Seeing Jesus in the Psalms


If you’re like me, the Psalms is your default book in Scripture.  When I wake up in a funk and can’t focus on whatever I had been studying in Scripture, I turn to the Psalms.  When I am troubled or sad, I turn to the Psalms.  When I feel overwhelmed by my life, I turn to the Psalms.  When you and I do this, we are joining God’s people throughout history.

What do we look for when we turn there in trouble?  We flit from Psalm to Psalm until we light on one that seems to express our feelings.  Then we dive into it headfirst.  We hear our voice in its voice.  Its words not only give us the vocabulary to label our unruly emotions, they also carry our feelings into the very presence of God.  Our struggle is named by God.  We know that he sees us and knows us right here, right now.  Further still, we are given words to speak back to him.  So we find ourselves praying the Psalm.  Because we are using words he has supplied, we cry out in confidence that he hears.

The Psalms help us connect our faith to our feelings before God.

Not One Voice, But Three

Our intuitive use of the Psalms is great.  But there’s even more that God wants to give us in the Psalms.  They don’t just speak with one voice–our own–but with three.  This way of interpreting the Psalms has a rich history in the church, dating back to the church fathers.  It will turn our instinctive snacking on the Psalms into a three course feast.

What are the three voices of the Psalms?

  1. First, there is the voice of the original author.

For almost half the Psalms, this author is named as David.  Other Psalms are identified as written for worship by Asaph, the sons of Korah, or even Moses.  Some of the Psalms are not credited to a human author.  But all of them were written by someone who took the raw materials of his circumstances, sifted it through his inner life before God and transformed it into poetry.

When you read the Psalms the first time, hear the voice of the human author by knowing the background and understanding the structure and words of the Psalm.

2. The second voice we hear is the voice of Christ.

What do I mean by that?  In his earthly life Jesus was a “good Jewish boy.”  He memorized and recited the Psalms in worship just like the other boys of his day.  Of course he went beyond the average use of the Psalms to use them perfectly.  In obedience to Deuteronomy 8:6 he didn’t just live by bread alone, but “by every word that proceeds from the mouth of God.”  He lived on the Scriptures.  He fed on the Psalms for faith and quoted the Psalms for comfort.  When he cried,”my God, my God, why have you forsaken me?” from the cross, he wasn’t just quoting a memory verse or even fulfilling prophecy, he was pouring out his soul before God.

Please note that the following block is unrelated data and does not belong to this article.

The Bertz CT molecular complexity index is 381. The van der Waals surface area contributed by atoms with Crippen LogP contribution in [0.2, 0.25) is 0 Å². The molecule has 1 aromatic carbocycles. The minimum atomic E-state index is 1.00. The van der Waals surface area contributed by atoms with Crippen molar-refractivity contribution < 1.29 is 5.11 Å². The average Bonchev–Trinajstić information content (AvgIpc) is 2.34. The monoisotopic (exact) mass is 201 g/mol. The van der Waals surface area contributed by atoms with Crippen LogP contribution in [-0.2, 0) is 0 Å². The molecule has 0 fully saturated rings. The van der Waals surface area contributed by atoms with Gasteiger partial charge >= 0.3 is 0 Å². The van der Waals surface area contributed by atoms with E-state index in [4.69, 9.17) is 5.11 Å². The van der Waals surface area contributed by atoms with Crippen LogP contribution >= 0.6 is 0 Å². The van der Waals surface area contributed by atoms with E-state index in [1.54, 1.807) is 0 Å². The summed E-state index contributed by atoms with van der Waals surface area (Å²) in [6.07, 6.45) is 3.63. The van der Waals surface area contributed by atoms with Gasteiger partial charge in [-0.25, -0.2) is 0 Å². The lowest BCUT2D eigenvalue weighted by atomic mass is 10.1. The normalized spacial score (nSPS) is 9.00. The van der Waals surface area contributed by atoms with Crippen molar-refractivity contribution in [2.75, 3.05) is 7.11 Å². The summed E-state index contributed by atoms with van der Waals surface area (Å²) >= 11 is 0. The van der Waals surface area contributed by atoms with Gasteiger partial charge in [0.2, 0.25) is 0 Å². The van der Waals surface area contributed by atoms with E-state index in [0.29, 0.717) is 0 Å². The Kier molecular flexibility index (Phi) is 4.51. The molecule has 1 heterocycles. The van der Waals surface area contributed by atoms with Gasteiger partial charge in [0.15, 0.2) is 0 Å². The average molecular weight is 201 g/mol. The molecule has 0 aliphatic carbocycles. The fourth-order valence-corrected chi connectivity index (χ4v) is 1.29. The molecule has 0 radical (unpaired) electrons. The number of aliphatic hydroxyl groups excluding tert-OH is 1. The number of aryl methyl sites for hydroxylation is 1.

When you read the Psalm the second time, read it as if Jesus were speaking it at some point in his earthly life.  Try to imagine a time in his life when he might have chosen this Psalm to express his heart to the Father.

3. The third voice we hear is our own.

Now that we have heard the voice of David and the voice of David’s greater son, Jesus, we are ready to join our voice to theirs.  The  words of the Psalm become a link, joining us in fellowship to Him.  Our heart’s cry finds sympathy in his earthly cries.  But Jesus is not only praying the Psalm to the Father with us, He Himself is the fulfillment of the Psalm.  So we pray it not just with Him but to Him.  He is not just man, but God.  He is not just God, but man.  This is the way the early church read the Psalms:

Allowing that David and his kingdom are types of Christ and his church, we can additionally read the Psalms as the voice of Christ and his church to the Father, and as the words of the church to their Lord and Savior, Jesus Christ.  This is so because Christ is as fully human as his father David…but he is also fully God.

The Psalms as Christian Worship, Bruce K. Waltke and James M. Houston

I’m hungry to see Jesus in the Psalms. Let’s learn to do that together.

Here’s the schedule:

Week of Sept 7: Psalm 1

Week of Sept 14: Psalm 2

Week of Sept 21: Psalm 3

Week of Sept 28: Psalm 4

Week of Oct 5: Psalm 8

Week of Oct 12: Psalm 16

Week of Oct 19: Psalm 23

Week of Oct 26: Psalm 19

Week of Nov 2: Psalm 22

Week of Nov 9: Psalm 51

Week of Nov 16: Psalm 110

Week of Nov 23: Psalm 139


9 comments on “Seeing Jesus in the Psalms

  1. Natalie cooper says:

    I am so thankful you posted this and I found it. looking forward to feast on the psalms and finding christ. thank you rhondi!

    • rondi says:

      Welcome back to the blog Natalie! I’m so glad we’ll get to stay in touch through it this year. Hope all is well with you and your family.

  2. Nichole says:

    I am in… I will do my best. I printed out the reading schedule. Very excited about it. Thanks Rondi.

  3. cheryl says:

    this sounds very exciting! i really got excited reading your point #2, thinking of Jesus learning the psalms as a boy and leaning on them, feasting on them, living them…. =) looking forward to feasting …… thanks Rondi!

  4. rondi says:

    You’re welcome, Cheryl. Good to have you joining us again!

  5. Vicki Alexander says:

    Vicki alexander

    • Rondi says:

      Hi Vicki! Good to see your name again. Wish I could see you face to face and give you a hug. Hope you enjoy the study, friend.

  6. Maria says:

    I have no idea how I came across this study but am glad to have found it. Looking forward to learning, growing, and feasting on the psalms. Thank you for this study!

    • Rondi says:

      Welcome Maria! God must have brought you. I’m so glad you’re here.